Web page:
Hongmei Zhang,1 *Pei Liu,2 Hongmei Zheng,3 Deng Chunyan,2 *Yanjun Zeng4
1. Department of Respiratory medicine, Taihe Hospital , Hubei University of Medicine, Hubei, China, Hongmei Zhang email: email@example.com
2. Department of Intensive Care Unit, Taihe Hospital ,Hubei University of Medicine, Hubei, China, Pei Liu email: firstname.lastname@example.org, Deng Chunyan email: email@example.com
3. Department of Skill Training Center, Taihe Hospital , Hubei University of Medicine, Hubei, China, Hongmei Zheng email: firstname.lastname@example.org
4. Biomechanics and Medical Information Institute, Beijing University of Technology, Beijing, China, Yanjun Zeng email: email@example.com
*Correspondence to firstname.lastname@example.org, email@example.com
Yanjun Zeng conceived the initial idea and the study design. Pei Liu designed the study and contributed to data analysis. Chunyan Deng collected data. Hongmei Zhang collected data and drafted the manuscript.
Disclosure: The authors have declared no conflicts of interest.
Ethics Statement: Written consent was obtained from the family members of all patients and the study was approved by the Medical Ethics Committee of the Affiliated Taihe Hospital at Hubei University of Medicine.
Received: 18.02.16 Accepted: 19.09.16
Citation: EMJ Respir. 2016;4:98-103.
Pneumoconiosis as an occupational disease is a serious threat to the health of workers. Patients with pneumoconiosis are mainly engaged in dust-related work such as gold, coal, or iron mining, electric welding, or road work, and present with miliary nodules, fuse mass-like opacities, and cavity lesions on chest imaging. Clinical manifestations of pneumoconiosis include progressive chest tightness, dyspnoea, chest pain, coughing, expectoration, fever, and hypodynamia. Pneumoconiosis patients are prone to respiratory tract infections (including bacterial pneumonia and tuberculosis) because of poor disease resistance and will eventually lose the ability to work and fully function in daily life completely. Patients can lose their life because of complications such as pulmonary heart disease and respiratory failure. Disease prevention is the main method to control pneumoconiosis.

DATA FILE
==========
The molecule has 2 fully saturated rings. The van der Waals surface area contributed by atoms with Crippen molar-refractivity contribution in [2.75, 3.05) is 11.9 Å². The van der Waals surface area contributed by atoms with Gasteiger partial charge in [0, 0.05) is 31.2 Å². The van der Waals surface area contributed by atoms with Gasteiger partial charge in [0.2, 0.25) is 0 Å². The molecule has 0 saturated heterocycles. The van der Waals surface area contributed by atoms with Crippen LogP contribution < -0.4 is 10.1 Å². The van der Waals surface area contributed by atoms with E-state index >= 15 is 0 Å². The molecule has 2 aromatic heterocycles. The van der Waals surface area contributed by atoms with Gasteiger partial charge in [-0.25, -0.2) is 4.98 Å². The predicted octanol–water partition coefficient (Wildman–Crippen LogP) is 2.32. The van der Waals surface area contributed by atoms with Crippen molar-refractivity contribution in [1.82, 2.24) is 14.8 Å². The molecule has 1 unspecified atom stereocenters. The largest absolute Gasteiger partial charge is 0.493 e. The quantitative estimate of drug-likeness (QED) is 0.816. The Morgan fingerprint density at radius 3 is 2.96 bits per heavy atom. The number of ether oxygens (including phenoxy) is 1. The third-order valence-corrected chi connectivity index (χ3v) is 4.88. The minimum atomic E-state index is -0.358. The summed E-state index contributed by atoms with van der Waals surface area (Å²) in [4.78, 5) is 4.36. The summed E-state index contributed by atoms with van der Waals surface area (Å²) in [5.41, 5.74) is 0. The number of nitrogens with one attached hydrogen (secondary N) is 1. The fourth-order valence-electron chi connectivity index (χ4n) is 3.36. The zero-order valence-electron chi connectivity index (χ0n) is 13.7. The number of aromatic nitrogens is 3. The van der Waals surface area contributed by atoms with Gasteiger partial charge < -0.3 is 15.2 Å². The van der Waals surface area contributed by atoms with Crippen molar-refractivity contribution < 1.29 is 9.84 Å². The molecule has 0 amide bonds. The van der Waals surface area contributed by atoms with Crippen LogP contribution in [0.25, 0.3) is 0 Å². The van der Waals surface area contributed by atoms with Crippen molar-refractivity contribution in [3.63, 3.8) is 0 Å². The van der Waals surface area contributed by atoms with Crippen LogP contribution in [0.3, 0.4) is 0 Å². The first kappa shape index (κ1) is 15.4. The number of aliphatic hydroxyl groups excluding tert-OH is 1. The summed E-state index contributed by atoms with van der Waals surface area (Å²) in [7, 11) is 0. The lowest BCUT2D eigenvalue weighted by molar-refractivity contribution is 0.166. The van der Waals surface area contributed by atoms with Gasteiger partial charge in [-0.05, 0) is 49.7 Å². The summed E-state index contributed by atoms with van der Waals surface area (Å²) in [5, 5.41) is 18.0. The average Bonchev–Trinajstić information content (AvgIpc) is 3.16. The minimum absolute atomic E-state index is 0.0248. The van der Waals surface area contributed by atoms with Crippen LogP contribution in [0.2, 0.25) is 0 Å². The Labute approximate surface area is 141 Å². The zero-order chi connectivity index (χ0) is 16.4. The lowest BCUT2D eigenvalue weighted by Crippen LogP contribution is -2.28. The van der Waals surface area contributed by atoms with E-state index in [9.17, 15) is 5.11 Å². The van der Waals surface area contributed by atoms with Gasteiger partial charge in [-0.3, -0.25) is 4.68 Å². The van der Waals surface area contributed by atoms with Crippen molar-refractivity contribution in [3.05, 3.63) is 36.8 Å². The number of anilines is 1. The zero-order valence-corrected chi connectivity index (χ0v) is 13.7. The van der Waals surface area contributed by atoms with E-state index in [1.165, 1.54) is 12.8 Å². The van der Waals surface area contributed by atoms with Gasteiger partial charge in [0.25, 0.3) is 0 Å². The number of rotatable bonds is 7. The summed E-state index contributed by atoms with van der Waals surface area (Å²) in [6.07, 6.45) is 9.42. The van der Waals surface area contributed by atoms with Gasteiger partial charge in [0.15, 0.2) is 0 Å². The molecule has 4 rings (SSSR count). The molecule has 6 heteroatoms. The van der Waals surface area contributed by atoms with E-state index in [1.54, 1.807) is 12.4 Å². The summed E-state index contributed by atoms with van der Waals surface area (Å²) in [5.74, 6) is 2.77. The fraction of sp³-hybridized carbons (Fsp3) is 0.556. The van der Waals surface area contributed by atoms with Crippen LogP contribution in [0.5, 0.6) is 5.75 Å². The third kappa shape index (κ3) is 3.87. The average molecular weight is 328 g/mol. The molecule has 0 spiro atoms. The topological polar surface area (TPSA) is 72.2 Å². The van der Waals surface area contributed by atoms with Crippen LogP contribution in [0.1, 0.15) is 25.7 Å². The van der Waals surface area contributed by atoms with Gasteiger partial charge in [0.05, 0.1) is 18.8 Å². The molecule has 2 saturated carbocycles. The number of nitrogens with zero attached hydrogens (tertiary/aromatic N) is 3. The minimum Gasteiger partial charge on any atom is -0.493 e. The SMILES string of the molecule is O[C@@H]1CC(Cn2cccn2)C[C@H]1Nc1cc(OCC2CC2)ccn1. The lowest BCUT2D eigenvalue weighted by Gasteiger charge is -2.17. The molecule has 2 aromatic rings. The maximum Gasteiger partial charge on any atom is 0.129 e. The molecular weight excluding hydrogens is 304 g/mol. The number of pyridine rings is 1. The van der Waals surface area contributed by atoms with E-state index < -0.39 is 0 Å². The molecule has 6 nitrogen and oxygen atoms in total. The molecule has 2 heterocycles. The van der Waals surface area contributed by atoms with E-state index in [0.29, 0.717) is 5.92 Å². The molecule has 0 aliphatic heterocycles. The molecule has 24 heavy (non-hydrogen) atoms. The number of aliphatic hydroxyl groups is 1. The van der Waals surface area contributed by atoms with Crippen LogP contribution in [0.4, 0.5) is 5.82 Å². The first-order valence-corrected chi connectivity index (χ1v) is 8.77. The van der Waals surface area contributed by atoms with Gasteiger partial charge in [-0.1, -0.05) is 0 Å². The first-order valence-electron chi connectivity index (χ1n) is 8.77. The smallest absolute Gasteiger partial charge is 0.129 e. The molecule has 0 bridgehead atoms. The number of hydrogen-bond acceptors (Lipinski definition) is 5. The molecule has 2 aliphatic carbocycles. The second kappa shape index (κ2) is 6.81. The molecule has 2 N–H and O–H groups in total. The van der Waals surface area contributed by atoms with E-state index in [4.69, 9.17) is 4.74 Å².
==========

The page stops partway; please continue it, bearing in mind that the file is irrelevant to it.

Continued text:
We retrospectively analysed 516 cases of pneumoconiosis patients receiving whole lung lavage (WLL) procedure from May 2009–January 2015. The symptoms, pulmonary function, chest computed tomography manifestations, and living status were reviewed carefully. The improvement rate of chest tightness, chest pain, and dyspnoea was 99%, 90%, and 98%, respectively, 7 days after WLL procedure. The symptoms had improved in 235 patients at 3–6 months postoperatively. The therapeutic effect remained stable in 56 cases after 4–5 years. Chest tightness, chest pain, and dyspnoea were improved significantly, and pulmonary diffusion function and small airway resistance also improved. There was no progress in 62 patients 4–5 years postoperatively, as indicated by the chest computed tomography examination. Overall, WLL treatment is an effective method for treating pneumoconiosis.